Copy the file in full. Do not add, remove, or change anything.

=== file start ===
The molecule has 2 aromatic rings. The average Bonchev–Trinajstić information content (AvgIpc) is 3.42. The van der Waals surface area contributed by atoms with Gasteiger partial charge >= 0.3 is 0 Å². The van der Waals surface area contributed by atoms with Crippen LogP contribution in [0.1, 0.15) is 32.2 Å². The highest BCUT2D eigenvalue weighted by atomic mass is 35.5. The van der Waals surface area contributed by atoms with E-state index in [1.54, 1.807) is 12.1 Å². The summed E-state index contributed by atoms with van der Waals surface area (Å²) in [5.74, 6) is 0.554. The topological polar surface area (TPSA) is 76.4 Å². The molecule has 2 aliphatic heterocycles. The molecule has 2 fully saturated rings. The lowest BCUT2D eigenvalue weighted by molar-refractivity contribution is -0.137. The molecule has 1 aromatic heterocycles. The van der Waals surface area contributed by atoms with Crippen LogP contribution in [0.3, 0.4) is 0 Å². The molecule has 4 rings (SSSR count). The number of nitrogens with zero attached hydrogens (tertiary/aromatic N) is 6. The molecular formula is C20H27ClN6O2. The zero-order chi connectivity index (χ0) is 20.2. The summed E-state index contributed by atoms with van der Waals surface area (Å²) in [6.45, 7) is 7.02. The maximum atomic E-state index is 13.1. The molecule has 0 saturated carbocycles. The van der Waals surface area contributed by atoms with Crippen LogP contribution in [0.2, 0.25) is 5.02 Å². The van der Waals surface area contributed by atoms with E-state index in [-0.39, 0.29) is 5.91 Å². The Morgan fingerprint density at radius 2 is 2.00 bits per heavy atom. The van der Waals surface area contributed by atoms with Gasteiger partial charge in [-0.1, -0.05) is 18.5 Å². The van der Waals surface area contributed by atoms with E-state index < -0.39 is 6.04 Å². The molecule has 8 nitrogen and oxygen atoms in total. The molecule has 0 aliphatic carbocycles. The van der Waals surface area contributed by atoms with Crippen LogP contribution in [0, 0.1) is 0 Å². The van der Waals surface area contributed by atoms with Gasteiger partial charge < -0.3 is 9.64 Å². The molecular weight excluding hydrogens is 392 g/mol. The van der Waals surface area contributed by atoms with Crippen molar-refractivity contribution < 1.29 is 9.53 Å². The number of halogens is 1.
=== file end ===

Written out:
The molecule has 2 aromatic rings. The average Bonchev–Trinajstić information content (AvgIpc) is 3.42. The van der Waals surface area contributed by atoms with Gasteiger partial charge >= 0.3 is 0 Å². The van der Waals surface area contributed by atoms with Crippen LogP contribution in [0.1, 0.15) is 32.2 Å². The highest BCUT2D eigenvalue weighted by atomic mass is 35.5. The van der Waals surface area contributed by atoms with E-state index in [1.54, 1.807) is 12.1 Å². The summed E-state index contributed by atoms with van der Waals surface area (Å²) in [5.74, 6) is 0.554. The topological polar surface area (TPSA) is 76.4 Å². The molecule has 2 aliphatic heterocycles. The molecule has 2 fully saturated rings. The lowest BCUT2D eigenvalue weighted by molar-refractivity contribution is -0.137. The molecule has 1 aromatic heterocycles. The van der Waals surface area contributed by atoms with Crippen LogP contribution in [0.3, 0.4) is 0 Å². The molecule has 4 rings (SSSR count). The number of nitrogens with zero attached hydrogens (tertiary/aromatic N) is 6. The molecular formula is C20H27ClN6O2. The zero-order chi connectivity index (χ0) is 20.2. The summed E-state index contributed by atoms with van der Waals surface area (Å²) in [6.45, 7) is 7.02. The maximum atomic E-state index is 13.1. The molecule has 0 saturated carbocycles. The van der Waals surface area contributed by atoms with Crippen LogP contribution in [0.2, 0.25) is 5.02 Å². The van der Waals surface area contributed by atoms with E-state index in [-0.39, 0.29) is 5.91 Å². The Morgan fingerprint density at radius 2 is 2.00 bits per heavy atom. The van der Waals surface area contributed by atoms with Gasteiger partial charge in [-0.1, -0.05) is 18.5 Å². The van der Waals surface area contributed by atoms with E-state index < -0.39 is 6.04 Å². The molecule has 8 nitrogen and oxygen atoms in total. The molecule has 0 aliphatic carbocycles. The van der Waals surface area contributed by atoms with Crippen LogP contribution in [0, 0.1) is 0 Å². The van der Waals surface area contributed by atoms with Gasteiger partial charge < -0.3 is 9.64 Å². The molecular weight excluding hydrogens is 392 g/mol. The van der Waals surface area contributed by atoms with Crippen molar-refractivity contribution < 1.29 is 9.53 Å². The number of halogens is 1.